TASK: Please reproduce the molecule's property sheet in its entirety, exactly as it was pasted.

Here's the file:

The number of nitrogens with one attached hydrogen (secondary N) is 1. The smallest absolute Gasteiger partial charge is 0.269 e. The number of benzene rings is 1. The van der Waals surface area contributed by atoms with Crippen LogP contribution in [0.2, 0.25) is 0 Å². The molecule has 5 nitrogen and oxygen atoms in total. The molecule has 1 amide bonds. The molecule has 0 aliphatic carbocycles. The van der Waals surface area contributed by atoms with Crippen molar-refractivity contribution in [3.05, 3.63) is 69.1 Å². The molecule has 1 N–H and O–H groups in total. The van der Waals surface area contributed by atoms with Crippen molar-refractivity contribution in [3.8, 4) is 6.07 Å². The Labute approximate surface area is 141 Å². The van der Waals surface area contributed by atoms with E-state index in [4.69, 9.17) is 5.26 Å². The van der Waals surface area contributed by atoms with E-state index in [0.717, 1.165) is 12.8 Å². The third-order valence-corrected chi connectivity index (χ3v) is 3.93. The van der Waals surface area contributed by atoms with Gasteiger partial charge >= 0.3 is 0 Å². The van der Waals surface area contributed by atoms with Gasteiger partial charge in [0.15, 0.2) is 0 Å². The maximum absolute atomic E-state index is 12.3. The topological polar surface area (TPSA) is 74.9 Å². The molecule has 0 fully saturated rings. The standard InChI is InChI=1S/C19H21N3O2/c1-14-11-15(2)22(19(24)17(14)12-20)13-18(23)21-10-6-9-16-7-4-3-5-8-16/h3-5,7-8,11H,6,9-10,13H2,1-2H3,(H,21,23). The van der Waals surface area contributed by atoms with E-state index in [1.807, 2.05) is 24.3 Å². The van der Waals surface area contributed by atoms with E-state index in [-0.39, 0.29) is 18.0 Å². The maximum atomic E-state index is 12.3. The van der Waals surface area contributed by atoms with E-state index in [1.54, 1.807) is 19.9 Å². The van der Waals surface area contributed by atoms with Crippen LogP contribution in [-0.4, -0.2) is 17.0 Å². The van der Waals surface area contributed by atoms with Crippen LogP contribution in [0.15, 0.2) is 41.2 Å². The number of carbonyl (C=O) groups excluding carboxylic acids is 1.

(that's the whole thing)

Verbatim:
The number of nitrogens with one attached hydrogen (secondary N) is 1. The smallest absolute Gasteiger partial charge is 0.269 e. The number of benzene rings is 1. The van der Waals surface area contributed by atoms with Crippen LogP contribution in [0.2, 0.25) is 0 Å². The molecule has 5 nitrogen and oxygen atoms in total. The molecule has 1 amide bonds. The molecule has 0 aliphatic carbocycles. The van der Waals surface area contributed by atoms with Crippen molar-refractivity contribution in [3.05, 3.63) is 69.1 Å². The molecule has 1 N–H and O–H groups in total. The van der Waals surface area contributed by atoms with Crippen molar-refractivity contribution in [3.8, 4) is 6.07 Å². The Labute approximate surface area is 141 Å². The van der Waals surface area contributed by atoms with E-state index in [4.69, 9.17) is 5.26 Å². The van der Waals surface area contributed by atoms with E-state index in [0.717, 1.165) is 12.8 Å². The third-order valence-corrected chi connectivity index (χ3v) is 3.93. The van der Waals surface area contributed by atoms with Gasteiger partial charge >= 0.3 is 0 Å². The van der Waals surface area contributed by atoms with Gasteiger partial charge in [0.15, 0.2) is 0 Å². The maximum absolute atomic E-state index is 12.3. The topological polar surface area (TPSA) is 74.9 Å². The molecule has 0 fully saturated rings. The standard InChI is InChI=1S/C19H21N3O2/c1-14-11-15(2)22(19(24)17(14)12-20)13-18(23)21-10-6-9-16-7-4-3-5-8-16/h3-5,7-8,11H,6,9-10,13H2,1-2H3,(H,21,23). The van der Waals surface area contributed by atoms with E-state index in [1.807, 2.05) is 24.3 Å². The van der Waals surface area contributed by atoms with E-state index in [-0.39, 0.29) is 18.0 Å². The maximum atomic E-state index is 12.3. The van der Waals surface area contributed by atoms with E-state index in [1.54, 1.807) is 19.9 Å². The van der Waals surface area contributed by atoms with Crippen LogP contribution in [-0.4, -0.2) is 17.0 Å². The van der Waals surface area contributed by atoms with Crippen LogP contribution in [0.15, 0.2) is 41.2 Å². The number of carbonyl (C=O) groups excluding carboxylic acids is 1.